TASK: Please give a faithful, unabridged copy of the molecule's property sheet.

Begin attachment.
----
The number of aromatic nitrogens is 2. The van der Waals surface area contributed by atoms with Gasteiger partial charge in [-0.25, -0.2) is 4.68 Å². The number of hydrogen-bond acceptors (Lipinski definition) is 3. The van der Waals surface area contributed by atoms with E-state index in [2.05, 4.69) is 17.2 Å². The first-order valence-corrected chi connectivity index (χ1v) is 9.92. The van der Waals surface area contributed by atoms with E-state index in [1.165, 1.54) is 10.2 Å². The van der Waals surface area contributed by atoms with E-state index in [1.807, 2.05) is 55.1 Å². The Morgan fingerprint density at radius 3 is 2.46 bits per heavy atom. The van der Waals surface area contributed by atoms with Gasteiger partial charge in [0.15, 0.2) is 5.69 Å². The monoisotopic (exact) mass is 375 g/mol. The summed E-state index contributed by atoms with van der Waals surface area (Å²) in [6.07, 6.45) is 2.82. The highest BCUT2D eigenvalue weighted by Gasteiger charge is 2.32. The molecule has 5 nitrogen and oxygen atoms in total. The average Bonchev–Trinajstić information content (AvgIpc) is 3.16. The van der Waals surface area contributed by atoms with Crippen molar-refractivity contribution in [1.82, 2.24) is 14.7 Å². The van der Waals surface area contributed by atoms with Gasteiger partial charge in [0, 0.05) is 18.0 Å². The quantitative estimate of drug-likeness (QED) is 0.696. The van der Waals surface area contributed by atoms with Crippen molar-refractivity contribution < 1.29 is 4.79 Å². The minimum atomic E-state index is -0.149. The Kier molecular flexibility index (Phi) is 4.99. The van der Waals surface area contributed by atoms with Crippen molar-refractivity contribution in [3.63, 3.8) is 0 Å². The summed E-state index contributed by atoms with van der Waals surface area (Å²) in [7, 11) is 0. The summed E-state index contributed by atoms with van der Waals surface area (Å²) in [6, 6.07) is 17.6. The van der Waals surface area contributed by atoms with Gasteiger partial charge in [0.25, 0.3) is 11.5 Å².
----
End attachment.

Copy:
The number of aromatic nitrogens is 2. The van der Waals surface area contributed by atoms with Gasteiger partial charge in [-0.25, -0.2) is 4.68 Å². The number of hydrogen-bond acceptors (Lipinski definition) is 3. The van der Waals surface area contributed by atoms with E-state index in [2.05, 4.69) is 17.2 Å². The first-order valence-corrected chi connectivity index (χ1v) is 9.92. The van der Waals surface area contributed by atoms with E-state index in [1.165, 1.54) is 10.2 Å². The van der Waals surface area contributed by atoms with E-state index in [1.807, 2.05) is 55.1 Å². The Morgan fingerprint density at radius 3 is 2.46 bits per heavy atom. The van der Waals surface area contributed by atoms with Gasteiger partial charge in [0.15, 0.2) is 5.69 Å². The monoisotopic (exact) mass is 375 g/mol. The summed E-state index contributed by atoms with van der Waals surface area (Å²) in [6.07, 6.45) is 2.82. The highest BCUT2D eigenvalue weighted by Gasteiger charge is 2.32. The molecule has 5 nitrogen and oxygen atoms in total. The average Bonchev–Trinajstić information content (AvgIpc) is 3.16. The van der Waals surface area contributed by atoms with Crippen molar-refractivity contribution in [1.82, 2.24) is 14.7 Å². The van der Waals surface area contributed by atoms with Gasteiger partial charge in [0, 0.05) is 18.0 Å². The quantitative estimate of drug-likeness (QED) is 0.696. The van der Waals surface area contributed by atoms with Crippen molar-refractivity contribution < 1.29 is 4.79 Å². The minimum atomic E-state index is -0.149. The Kier molecular flexibility index (Phi) is 4.99. The van der Waals surface area contributed by atoms with Crippen molar-refractivity contribution in [3.63, 3.8) is 0 Å². The summed E-state index contributed by atoms with van der Waals surface area (Å²) in [7, 11) is 0. The summed E-state index contributed by atoms with van der Waals surface area (Å²) in [6, 6.07) is 17.6. The van der Waals surface area contributed by atoms with Gasteiger partial charge in [0.25, 0.3) is 11.5 Å².